If your brand sells products in several categories and/or has a seasonal component, you’ll have a multitude of potential objectives. Fashion brands are a great example–men’s product, women’s product and various sales and promotions can easily add up to 10+ different messages each month.
Sometimes a brand has too little budget to spread across too many messages, so they’ll use traffic campaigns to get a certain number of eyeballs in front of each message. Or certain messages don’t get delivery in conversion campaigns, so the brand will use traffic campaigns to force scale.
This is a case of a KPI (impressions) divorced from any strategic objective. Why do you want people viewing your messages? So they can act on them. And traffic campaign audiences are less likely to act. Use Facebook to promote the messages that convert best, and use lower-cost channels like email to share the rest.
The next time a digital marketer tells you they’re “building awareness”, ask how they plan to measure “awareness”. In many cases they won’t have an answer. Yes, top of marketing funnel activities hypothetically build awareness. That doesn’t mean every traffic campaign is going to build awareness effectively…especially if your budgets are limited.
“We need to build awareness” is often code for “we have hit a local maxima in Facebook performance.” Sometimes a traffic campaign is the answer. But sometimes the issue is the product, not the marketing. If you’re going to try this, make sure you have a solid system in place to measure it.
I thought this had been fully debunked, but it came up again in the Twitter discussion. The idea behind “seasoning the pixel”: run some traffic campaigns to your site to quickly populate your pixel with browse and purchase data. Then use this data to improve your ad targeting, leading to improved campaign efficiency.
This strategy is usually recommended to brand new businesses with no historical data. You’ll go further faster and for less money if you use broad targeting and invest in quality ad creative.
We’ve covered all the scenarios when you shouldn’t use traffic campaigns. Now let’s get into the good stuff: when you should.
Remember: traffic campaigns send you a wider pool of users that aren’t in “shopping mode”. But that doesn’t mean it’s impossible to convert these users. You’ll have a better chance of doing so if your product has broad appeal. What gives a product broad appeal? It solves a common problem, could be used by both men and women, and has an accessible price point.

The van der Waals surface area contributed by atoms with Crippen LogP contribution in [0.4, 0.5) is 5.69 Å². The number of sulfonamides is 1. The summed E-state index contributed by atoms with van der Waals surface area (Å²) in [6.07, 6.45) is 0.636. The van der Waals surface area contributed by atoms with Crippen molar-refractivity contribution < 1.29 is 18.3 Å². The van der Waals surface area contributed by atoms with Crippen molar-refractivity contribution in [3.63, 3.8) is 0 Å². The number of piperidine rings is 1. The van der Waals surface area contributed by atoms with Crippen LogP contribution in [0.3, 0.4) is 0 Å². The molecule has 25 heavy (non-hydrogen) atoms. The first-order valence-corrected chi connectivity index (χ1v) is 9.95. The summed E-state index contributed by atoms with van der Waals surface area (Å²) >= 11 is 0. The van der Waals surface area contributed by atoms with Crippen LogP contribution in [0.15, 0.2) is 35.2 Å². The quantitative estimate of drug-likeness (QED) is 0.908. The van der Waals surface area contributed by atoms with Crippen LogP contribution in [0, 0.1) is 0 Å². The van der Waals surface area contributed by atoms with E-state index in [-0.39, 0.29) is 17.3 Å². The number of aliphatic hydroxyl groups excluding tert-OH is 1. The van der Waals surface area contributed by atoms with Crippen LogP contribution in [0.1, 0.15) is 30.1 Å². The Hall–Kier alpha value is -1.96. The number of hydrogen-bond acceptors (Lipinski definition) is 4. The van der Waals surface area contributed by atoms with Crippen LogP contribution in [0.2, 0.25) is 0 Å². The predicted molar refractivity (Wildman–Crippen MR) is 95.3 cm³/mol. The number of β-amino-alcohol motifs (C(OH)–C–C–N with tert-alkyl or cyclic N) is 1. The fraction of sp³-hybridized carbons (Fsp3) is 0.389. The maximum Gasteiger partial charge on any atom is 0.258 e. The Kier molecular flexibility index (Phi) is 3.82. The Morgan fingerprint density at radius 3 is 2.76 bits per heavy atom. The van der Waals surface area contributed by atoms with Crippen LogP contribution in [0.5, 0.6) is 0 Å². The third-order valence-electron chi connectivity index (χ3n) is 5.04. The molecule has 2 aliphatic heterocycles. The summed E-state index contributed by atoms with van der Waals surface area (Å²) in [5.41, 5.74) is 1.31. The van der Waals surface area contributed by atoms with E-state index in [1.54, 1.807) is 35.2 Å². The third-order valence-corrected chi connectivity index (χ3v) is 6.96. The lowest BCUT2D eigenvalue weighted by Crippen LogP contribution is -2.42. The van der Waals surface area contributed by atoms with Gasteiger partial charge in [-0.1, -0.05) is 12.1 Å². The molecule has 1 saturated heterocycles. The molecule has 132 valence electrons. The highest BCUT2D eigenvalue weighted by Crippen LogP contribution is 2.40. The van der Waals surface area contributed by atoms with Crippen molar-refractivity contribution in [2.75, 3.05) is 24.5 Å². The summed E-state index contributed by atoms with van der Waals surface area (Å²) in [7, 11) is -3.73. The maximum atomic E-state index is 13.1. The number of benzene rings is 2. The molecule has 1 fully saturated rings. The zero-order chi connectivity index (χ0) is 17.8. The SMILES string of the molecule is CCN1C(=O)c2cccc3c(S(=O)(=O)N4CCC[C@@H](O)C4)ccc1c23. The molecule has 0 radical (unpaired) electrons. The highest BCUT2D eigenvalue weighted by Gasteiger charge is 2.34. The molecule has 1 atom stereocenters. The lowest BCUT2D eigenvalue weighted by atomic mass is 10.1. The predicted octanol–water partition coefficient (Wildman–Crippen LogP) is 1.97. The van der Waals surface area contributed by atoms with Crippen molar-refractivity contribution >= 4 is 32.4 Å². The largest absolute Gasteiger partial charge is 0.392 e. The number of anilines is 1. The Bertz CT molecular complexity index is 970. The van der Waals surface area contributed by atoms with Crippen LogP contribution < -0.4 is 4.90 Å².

Impulse buys are also more likely to pull a site visitor into “shopping mode”. How many times have you gone to Target intending to buy “just one thing” and walked out with a $100+ bill? Those are impulse buys: low cost items with visual appeal and, usually, a tempting visual hook. You can imagine the product in your daily routine, and the price is low enough to reduce friction.
I’m going to admit that mega-budgets like these are not my area of expertise. But Facebook Ads heavy hitters David Herrmann and Jake The Ad Nerd both recommend traffic campaigns as a complement to conversion campaigns when daily budgets reach the mid-five figures. When you’re spending this much, sometimes it does take a little something extra to maintain the efficiency of your conversion campaigns.
Most brands who scale to this level have already optimized their ad creative and landing pages to the hilt. This optimization gives their traffic campaigns a better chance of converting users at a reasonable cost per conversion. Most brands who achieve this scale also have a third party attribution modeling solution in place, so they have a clearer picture of what the traffic campaign is really achieving.
Sometimes you do everything right and, for whatever reason, the CPMs for your conversion audiences are prohibitively expensive. This could be due to scale, seasonality, or the nature of the audience that you’re targeting.
If you’ve done everything you can to address site speed, user experience, landing page design and creative, you may need to go up the funnel to reduce costs. Objectives like add to cart, landing page view and (yes!) traffic should all be tested and considered.
Traffic campaigns work best when one or more of the following is true:
And if you need help tracking your campaigns, give Triple Whale a try.